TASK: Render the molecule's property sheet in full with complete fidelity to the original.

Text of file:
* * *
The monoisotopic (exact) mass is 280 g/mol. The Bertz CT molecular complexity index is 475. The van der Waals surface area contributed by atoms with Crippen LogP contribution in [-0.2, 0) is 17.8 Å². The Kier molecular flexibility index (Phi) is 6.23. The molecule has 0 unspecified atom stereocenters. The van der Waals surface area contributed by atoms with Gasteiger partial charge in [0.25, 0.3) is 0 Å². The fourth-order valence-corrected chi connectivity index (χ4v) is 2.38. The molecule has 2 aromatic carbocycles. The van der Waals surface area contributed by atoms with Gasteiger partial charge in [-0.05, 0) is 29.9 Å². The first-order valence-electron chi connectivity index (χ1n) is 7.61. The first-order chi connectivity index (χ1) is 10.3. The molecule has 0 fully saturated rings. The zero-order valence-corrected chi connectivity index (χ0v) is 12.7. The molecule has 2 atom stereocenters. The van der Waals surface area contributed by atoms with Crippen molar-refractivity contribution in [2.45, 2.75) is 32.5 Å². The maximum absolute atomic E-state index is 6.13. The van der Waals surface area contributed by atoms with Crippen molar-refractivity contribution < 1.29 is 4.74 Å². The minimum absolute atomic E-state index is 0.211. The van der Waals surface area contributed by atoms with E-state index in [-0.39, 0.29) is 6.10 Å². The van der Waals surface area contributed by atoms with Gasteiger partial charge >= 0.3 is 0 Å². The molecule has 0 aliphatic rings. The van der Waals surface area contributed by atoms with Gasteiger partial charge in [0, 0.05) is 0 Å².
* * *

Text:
The monoisotopic (exact) mass is 280 g/mol. The Bertz CT molecular complexity index is 475. The van der Waals surface area contributed by atoms with Crippen LogP contribution in [-0.2, 0) is 17.8 Å². The Kier molecular flexibility index (Phi) is 6.23. The molecule has 0 unspecified atom stereocenters. The van der Waals surface area contributed by atoms with Gasteiger partial charge in [0.25, 0.3) is 0 Å². The fourth-order valence-corrected chi connectivity index (χ4v) is 2.38. The molecule has 2 aromatic carbocycles. The van der Waals surface area contributed by atoms with Gasteiger partial charge in [-0.05, 0) is 29.9 Å². The first-order valence-electron chi connectivity index (χ1n) is 7.61. The first-order chi connectivity index (χ1) is 10.3. The molecule has 0 fully saturated rings. The zero-order valence-corrected chi connectivity index (χ0v) is 12.7. The molecule has 2 atom stereocenters. The van der Waals surface area contributed by atoms with Crippen molar-refractivity contribution in [2.45, 2.75) is 32.5 Å². The maximum absolute atomic E-state index is 6.13. The van der Waals surface area contributed by atoms with Crippen molar-refractivity contribution < 1.29 is 4.74 Å². The minimum absolute atomic E-state index is 0.211. The van der Waals surface area contributed by atoms with E-state index in [-0.39, 0.29) is 6.10 Å². The van der Waals surface area contributed by atoms with Gasteiger partial charge >= 0.3 is 0 Å². The molecule has 0 aliphatic rings. The van der Waals surface area contributed by atoms with Gasteiger partial charge in [0, 0.05) is 0 Å².